I needed help, but everywhere I turned, I found closed doors, unanswered calls, and looks of disgust.

    Advocacy protected my humanity.
    My advocate sat there like a front line knight and defended in everything he did, my right to be a human being. To be treated as a human being.
    Advocacy did not stop there.
    The advocates cared for, supported and protected my children’s right to a voice when I was, or at least felt like I was, disabled from doing anything to protect or effectively support them.
    Sometimes, the needs of too many adults get in the way of truly getting it right for every child. There are too many conflicting opinions, and as communication breaks down, adversarial trenches are dug.
    The people who are most hurt, most vulnerable, are children. My children needed support that was complex and situational.
    Advocacy never lost sight of that.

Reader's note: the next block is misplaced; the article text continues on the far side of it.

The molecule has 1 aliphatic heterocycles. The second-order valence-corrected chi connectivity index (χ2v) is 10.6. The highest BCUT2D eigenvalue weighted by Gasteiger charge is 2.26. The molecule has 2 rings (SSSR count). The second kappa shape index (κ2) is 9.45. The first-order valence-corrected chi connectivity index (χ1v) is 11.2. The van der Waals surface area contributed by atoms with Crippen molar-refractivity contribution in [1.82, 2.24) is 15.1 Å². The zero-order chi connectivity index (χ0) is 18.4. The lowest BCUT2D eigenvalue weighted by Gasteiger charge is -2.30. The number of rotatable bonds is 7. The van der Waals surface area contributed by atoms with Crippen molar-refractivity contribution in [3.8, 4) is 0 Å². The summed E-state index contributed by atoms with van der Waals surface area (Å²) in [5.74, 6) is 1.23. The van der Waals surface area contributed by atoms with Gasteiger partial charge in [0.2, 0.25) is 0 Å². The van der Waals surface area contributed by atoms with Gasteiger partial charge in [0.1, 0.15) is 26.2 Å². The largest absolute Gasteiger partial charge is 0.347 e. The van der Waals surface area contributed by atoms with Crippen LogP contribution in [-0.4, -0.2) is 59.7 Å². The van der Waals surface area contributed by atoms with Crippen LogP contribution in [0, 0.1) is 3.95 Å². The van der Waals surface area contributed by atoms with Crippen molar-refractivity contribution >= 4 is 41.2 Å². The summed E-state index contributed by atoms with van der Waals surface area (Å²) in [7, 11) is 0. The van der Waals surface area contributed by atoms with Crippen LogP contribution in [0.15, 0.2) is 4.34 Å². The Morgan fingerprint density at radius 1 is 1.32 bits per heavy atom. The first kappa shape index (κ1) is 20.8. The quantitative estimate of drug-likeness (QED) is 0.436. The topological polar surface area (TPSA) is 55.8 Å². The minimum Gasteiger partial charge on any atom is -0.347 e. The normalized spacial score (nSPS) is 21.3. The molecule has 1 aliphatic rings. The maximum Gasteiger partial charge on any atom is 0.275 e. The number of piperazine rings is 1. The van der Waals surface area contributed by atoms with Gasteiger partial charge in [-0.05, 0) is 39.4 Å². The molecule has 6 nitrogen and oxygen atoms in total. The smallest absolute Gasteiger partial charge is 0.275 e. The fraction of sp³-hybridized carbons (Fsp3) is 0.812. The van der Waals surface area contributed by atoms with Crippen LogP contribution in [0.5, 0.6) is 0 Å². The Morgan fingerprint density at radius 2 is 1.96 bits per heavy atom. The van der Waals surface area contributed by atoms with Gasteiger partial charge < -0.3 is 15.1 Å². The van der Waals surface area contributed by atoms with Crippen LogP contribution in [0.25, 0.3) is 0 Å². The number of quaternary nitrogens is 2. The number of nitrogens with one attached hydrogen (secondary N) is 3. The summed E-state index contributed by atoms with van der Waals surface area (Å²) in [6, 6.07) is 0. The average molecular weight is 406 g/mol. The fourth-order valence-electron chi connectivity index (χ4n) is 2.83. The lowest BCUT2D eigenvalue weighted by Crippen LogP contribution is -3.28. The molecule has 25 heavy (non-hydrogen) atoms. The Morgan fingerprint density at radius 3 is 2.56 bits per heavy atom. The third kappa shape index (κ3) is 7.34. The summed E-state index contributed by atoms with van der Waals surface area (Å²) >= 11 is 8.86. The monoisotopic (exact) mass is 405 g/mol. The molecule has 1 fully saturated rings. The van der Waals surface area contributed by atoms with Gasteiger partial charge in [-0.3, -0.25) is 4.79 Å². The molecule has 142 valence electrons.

While I crumbled, the advocates stepped in for our children and prioritised our children’s needs, safety and rights. While the professional struggled to respect my children’s rights and meet their needs the advocates took the most caring and professional approach to ensuring they got it right for each of my children.
    My children were safe, respected, valued and included because of advocacy.
    Advocacy isn’t just about having someone to help you speak when you feel anxious. It isn’t just about helping someone’s voice be heard.
    It is so much bigger than that. Advocacy is about helping restore and protect humanity to vulnerable people, people who don’t even realise they are vulnerable – nobody walks around with that identity label, everyone denies they are vulnerable, especially the most vulnerable.